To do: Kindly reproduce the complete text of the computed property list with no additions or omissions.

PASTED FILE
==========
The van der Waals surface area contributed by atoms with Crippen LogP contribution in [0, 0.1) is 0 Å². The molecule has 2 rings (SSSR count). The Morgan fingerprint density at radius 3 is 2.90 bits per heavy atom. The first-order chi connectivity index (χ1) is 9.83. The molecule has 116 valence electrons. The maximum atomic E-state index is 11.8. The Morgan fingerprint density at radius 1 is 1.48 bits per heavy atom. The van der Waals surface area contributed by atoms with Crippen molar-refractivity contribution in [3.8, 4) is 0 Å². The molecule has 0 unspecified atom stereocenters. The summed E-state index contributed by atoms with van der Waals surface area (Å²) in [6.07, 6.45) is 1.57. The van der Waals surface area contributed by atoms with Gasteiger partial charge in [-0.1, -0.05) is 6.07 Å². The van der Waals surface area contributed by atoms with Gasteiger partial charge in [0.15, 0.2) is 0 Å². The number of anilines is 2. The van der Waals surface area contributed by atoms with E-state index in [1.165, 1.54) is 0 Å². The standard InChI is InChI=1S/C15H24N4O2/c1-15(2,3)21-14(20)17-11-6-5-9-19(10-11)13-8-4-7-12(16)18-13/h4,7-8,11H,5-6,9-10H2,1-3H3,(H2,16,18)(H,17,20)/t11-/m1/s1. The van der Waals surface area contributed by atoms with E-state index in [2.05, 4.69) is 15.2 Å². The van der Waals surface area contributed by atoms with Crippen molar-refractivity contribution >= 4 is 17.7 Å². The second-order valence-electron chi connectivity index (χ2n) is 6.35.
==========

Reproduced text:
The van der Waals surface area contributed by atoms with Crippen LogP contribution in [0, 0.1) is 0 Å². The molecule has 2 rings (SSSR count). The Morgan fingerprint density at radius 3 is 2.90 bits per heavy atom. The first-order chi connectivity index (χ1) is 9.83. The molecule has 116 valence electrons. The maximum atomic E-state index is 11.8. The Morgan fingerprint density at radius 1 is 1.48 bits per heavy atom. The van der Waals surface area contributed by atoms with Crippen molar-refractivity contribution in [3.8, 4) is 0 Å². The molecule has 0 unspecified atom stereocenters. The summed E-state index contributed by atoms with van der Waals surface area (Å²) in [6.07, 6.45) is 1.57. The van der Waals surface area contributed by atoms with Gasteiger partial charge in [-0.1, -0.05) is 6.07 Å². The van der Waals surface area contributed by atoms with Gasteiger partial charge in [0.15, 0.2) is 0 Å². The number of anilines is 2. The van der Waals surface area contributed by atoms with E-state index in [1.165, 1.54) is 0 Å². The standard InChI is InChI=1S/C15H24N4O2/c1-15(2,3)21-14(20)17-11-6-5-9-19(10-11)13-8-4-7-12(16)18-13/h4,7-8,11H,5-6,9-10H2,1-3H3,(H2,16,18)(H,17,20)/t11-/m1/s1. The van der Waals surface area contributed by atoms with E-state index in [2.05, 4.69) is 15.2 Å². The van der Waals surface area contributed by atoms with Crippen molar-refractivity contribution >= 4 is 17.7 Å². The second-order valence-electron chi connectivity index (χ2n) is 6.35.